A TV watchdog has dismissed complaints made about ITV1's drama-documentary about serial killer Harold Shipman.
James Bolam played Shipman in the drama
The three daughters of one of Shipman's victims, Winifred Mellor, said in a submission to the Broadcasting Standards Commission that the programme, Shipman, had been factually inaccurate.
Kathleen Adamski, Susan Duggan and Sheila Mellor also said the programme, broadcast 12 months ago, had been misleading in the way it portrayed them.
Shipman, a family doctor in Hyde, Greater Manchester, was found guilty of murder in 2000 after he killed 15 of his women patients.
A public inquiry later found he was responsible for the deaths of more than 200 patients during his career in Hyde and Todmorden, West Yorkshire.
Among the relatives' complaints, they said the drama had shown Shipman telling them a post-mortem on Ms Harris would not be necessary, when in reality he had not, and also that the drama omitted to show them challenging Shipman over the circumstances of their mother's death - which did happen.
Granada, whose subsidiary Yorkshire Television made the programme, said some changes had been made to real-life events in the drama to make it easier to understand for viewers.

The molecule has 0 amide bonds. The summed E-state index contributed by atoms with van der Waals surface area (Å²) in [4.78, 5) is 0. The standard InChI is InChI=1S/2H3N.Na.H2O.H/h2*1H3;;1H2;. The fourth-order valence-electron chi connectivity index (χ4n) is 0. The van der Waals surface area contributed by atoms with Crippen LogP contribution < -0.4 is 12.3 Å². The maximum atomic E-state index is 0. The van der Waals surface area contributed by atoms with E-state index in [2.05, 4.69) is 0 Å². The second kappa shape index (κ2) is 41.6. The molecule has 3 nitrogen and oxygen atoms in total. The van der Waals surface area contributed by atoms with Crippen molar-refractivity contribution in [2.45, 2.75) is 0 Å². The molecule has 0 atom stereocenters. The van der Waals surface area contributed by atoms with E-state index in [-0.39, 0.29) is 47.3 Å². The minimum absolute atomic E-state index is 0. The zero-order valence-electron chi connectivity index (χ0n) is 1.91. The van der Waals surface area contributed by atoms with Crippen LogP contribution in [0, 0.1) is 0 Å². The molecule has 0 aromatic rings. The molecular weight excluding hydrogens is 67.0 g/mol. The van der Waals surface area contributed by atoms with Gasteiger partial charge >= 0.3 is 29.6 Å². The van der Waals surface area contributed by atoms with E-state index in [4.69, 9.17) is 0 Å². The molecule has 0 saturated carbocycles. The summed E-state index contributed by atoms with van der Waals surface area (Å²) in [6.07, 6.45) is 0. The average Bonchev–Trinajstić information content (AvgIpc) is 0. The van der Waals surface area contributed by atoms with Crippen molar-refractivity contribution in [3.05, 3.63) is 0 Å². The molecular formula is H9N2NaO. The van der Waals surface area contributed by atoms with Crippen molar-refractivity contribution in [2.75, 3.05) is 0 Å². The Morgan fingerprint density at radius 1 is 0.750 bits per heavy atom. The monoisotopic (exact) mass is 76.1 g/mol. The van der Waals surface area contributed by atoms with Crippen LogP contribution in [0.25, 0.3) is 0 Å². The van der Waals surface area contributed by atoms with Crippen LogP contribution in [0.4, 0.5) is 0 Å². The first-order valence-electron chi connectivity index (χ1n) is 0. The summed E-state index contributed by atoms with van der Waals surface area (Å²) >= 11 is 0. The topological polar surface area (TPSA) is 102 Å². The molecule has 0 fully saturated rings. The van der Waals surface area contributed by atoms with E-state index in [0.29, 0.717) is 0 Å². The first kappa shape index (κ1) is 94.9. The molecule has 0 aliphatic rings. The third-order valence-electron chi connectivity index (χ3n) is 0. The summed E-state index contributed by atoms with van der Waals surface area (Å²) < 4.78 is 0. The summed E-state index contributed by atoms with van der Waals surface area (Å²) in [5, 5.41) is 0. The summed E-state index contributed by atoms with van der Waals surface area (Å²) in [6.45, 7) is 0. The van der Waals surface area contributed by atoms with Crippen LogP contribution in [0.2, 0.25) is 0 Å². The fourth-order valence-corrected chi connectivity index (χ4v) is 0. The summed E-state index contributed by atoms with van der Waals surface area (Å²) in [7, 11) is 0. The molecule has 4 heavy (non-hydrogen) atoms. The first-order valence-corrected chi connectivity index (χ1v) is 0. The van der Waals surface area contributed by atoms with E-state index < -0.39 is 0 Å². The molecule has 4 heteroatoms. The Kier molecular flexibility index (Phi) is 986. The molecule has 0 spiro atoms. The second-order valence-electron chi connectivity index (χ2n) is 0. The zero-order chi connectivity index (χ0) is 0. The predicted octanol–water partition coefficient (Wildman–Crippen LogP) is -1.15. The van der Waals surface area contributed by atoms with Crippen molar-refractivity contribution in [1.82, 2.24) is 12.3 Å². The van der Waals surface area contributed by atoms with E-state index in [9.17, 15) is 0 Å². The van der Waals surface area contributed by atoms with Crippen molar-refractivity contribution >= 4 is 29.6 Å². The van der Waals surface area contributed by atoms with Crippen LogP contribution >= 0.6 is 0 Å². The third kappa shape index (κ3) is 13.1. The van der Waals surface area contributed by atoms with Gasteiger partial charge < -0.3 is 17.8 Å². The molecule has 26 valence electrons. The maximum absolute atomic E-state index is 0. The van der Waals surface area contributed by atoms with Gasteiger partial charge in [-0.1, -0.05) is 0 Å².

Harold Shipman was jailed in 2000
Kathleen Adamski had also complained that the programme made it look as if she was "cashing in" on her mother's death.
But Granada said neither she nor her family had responded to requests to discuss the programme before it went out, and only a legal representative of theirs had attended a pre-transmission screening.
The screening had been held to make sure no inaccuracies made it into the final version, said the broadcaster.
The family also said their privacy had been intruded upon by the programme's screening, especially as it was shortly before the public inquiry report into the killings was released.
But the Commission rejected the complaints. While it noted Granada had admitted to the inaccuracies, it also said the company "went to considerable lengths to ensure the family had the opportunity to view the programme in advance" and to request any amendments.
"The dramatic licence in taken in the scenes in question did not act to the detriment of the family, which was sympathetically presented," the adjudication says.
It also said the family's privacy had not been unfairly infringed, as the story was already in the public domain and would be in the spotlight again when the inquiry report was released.
The commission is in charge of taste and decency matters on all TV and radio networks. The government plans to make it part of its new Ofcom body by the end of the year.